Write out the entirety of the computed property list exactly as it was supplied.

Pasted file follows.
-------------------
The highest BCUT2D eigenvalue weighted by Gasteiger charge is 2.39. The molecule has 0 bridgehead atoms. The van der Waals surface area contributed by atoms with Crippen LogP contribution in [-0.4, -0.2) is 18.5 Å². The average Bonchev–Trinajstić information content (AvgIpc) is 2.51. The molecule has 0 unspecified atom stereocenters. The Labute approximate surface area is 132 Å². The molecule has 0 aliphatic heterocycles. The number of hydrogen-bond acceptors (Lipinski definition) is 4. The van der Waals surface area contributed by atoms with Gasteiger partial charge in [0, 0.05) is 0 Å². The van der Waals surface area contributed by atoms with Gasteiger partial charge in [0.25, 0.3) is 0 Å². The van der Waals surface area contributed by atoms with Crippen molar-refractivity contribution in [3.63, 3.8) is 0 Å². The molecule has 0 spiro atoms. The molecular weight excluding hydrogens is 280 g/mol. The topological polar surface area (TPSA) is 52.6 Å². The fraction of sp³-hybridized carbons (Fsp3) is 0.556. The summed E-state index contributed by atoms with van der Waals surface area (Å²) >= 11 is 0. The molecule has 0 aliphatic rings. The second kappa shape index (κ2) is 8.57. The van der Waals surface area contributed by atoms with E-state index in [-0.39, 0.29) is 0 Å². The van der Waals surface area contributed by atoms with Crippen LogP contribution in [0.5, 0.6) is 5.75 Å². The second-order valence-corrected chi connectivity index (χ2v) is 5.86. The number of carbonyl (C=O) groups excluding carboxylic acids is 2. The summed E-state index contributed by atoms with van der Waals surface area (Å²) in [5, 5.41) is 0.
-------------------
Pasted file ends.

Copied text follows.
The highest BCUT2D eigenvalue weighted by Gasteiger charge is 2.39. The molecule has 0 bridgehead atoms. The van der Waals surface area contributed by atoms with Crippen LogP contribution in [-0.4, -0.2) is 18.5 Å². The average Bonchev–Trinajstić information content (AvgIpc) is 2.51. The molecule has 0 unspecified atom stereocenters. The Labute approximate surface area is 132 Å². The molecule has 0 aliphatic heterocycles. The number of hydrogen-bond acceptors (Lipinski definition) is 4. The van der Waals surface area contributed by atoms with Gasteiger partial charge in [0, 0.05) is 0 Å². The van der Waals surface area contributed by atoms with Gasteiger partial charge in [0.25, 0.3) is 0 Å². The van der Waals surface area contributed by atoms with Crippen molar-refractivity contribution in [3.63, 3.8) is 0 Å². The molecule has 0 spiro atoms. The molecular weight excluding hydrogens is 280 g/mol. The topological polar surface area (TPSA) is 52.6 Å². The fraction of sp³-hybridized carbons (Fsp3) is 0.556. The summed E-state index contributed by atoms with van der Waals surface area (Å²) >= 11 is 0. The molecule has 0 aliphatic rings. The second kappa shape index (κ2) is 8.57. The van der Waals surface area contributed by atoms with E-state index in [-0.39, 0.29) is 0 Å². The van der Waals surface area contributed by atoms with Crippen LogP contribution in [0.5, 0.6) is 5.75 Å². The second-order valence-corrected chi connectivity index (χ2v) is 5.86. The number of carbonyl (C=O) groups excluding carboxylic acids is 2. The summed E-state index contributed by atoms with van der Waals surface area (Å²) in [5, 5.41) is 0.